Even though we think we may be going through some pretty tough times with our health, it usually pales in comparison to what other people are going through in other parts of the world. If we live in America, we are blessed that we do not have to suffer severe persecution for Jesus’ sake. Many of those before us have had to pay that price for Christ in times past. There are instances of Christians being covered with pitch and set fire like a torch for Nero. Earlier Christians had molten lead poured on them, had their eyes poked out, had extremities cut off and burned before their eyes, had their hands and feet burned while the rest of their bodies were cooled off with water to make the agony last longer. It is horrible to picture, but sometimes in our own misery we lose sight of the degree to which we are suffering. Thankfully, the Lord has not called us to endure that kind of agony. That in itself is a great blessing.
We, in this country, are extremely blessed, but many do not realize just how much. About 25,000 people in the world die every day from hunger or hunger-related causes. Yet more than one-third of Americans are obese. Food is abundant and readily available. We can get anything we want to eat, almost any time we want it. If we don’t feel like preparing a meal ourselves, we have plenty of options. It is just a matter of deciding what restaurant serves what we desire at that moment in time. In contrast to that, there are people in countries like South Sudan who are literally starving to death because of political conflict in their country. Many people from South Sudan have had to flee to the Nuba mountains to live in caves because of constant bombing. These people try to fill their stomachs with insects, leaves and any animal they can find, like mice, and then eat them whole.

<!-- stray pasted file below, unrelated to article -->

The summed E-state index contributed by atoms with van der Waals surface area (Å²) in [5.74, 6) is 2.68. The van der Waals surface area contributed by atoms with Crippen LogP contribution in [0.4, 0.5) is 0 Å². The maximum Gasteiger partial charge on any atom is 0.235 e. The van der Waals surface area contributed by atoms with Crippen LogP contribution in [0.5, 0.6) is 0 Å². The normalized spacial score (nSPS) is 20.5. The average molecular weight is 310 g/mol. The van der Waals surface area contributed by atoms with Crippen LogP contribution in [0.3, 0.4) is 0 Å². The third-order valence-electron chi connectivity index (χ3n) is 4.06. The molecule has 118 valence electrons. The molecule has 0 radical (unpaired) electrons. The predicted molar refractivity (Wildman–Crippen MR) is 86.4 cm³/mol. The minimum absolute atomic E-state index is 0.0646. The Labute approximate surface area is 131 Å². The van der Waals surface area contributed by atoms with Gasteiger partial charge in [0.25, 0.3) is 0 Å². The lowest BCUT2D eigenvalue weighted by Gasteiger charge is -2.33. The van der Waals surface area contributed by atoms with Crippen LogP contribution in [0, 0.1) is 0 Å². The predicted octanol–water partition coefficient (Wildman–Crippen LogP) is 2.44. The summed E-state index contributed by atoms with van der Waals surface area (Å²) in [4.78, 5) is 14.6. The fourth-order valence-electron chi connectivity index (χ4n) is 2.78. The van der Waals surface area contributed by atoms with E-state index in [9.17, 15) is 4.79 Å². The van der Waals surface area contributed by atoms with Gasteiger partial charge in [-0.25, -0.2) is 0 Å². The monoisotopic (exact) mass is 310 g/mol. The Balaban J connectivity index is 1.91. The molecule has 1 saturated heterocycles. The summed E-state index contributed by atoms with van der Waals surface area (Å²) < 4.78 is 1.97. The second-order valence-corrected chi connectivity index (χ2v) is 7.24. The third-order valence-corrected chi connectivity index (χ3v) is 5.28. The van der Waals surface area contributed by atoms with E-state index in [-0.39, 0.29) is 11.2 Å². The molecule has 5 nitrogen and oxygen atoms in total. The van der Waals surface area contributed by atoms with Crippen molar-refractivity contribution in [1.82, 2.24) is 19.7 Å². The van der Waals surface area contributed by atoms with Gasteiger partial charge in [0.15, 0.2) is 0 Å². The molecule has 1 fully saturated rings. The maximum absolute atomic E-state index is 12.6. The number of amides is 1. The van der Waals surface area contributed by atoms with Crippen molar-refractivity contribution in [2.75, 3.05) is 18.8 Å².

When we face a drought in this country, we dread the fact that food prices are going to rise, and we are probably going to have to cut back on some of our luxuries. When people in Africa face a drought, it means many, many people will die, that one meal a day is a luxury many of them cannot afford. We are blessed.
Are you able to get up every morning and simply turn on a faucet to get warm, fresh, clean water to shower in? Are you fortunate enough to have an indoor toilet to use, not exposed to the elements, where the waste just disappears with a flush to some unseen destination? In the Philippines, families have a toilet system much different from ours. They may be fortunate enough to have a makeshift “commode,” which is basically a hole in the ground with possibly something over it to sit on. After its use they flush it with water from a pail, and the waste material flows to a sort of trench that runs along the outside of their little shack. Consider a family in Cambodia, whose only water source is a muddy river. This is their source of drinking water and is also where they and other animals bathe. About 10,000 people a day die from water-related illnesses because they do not have access to clean water. Safe drinking water is a dream to millions around the world. We are blessed.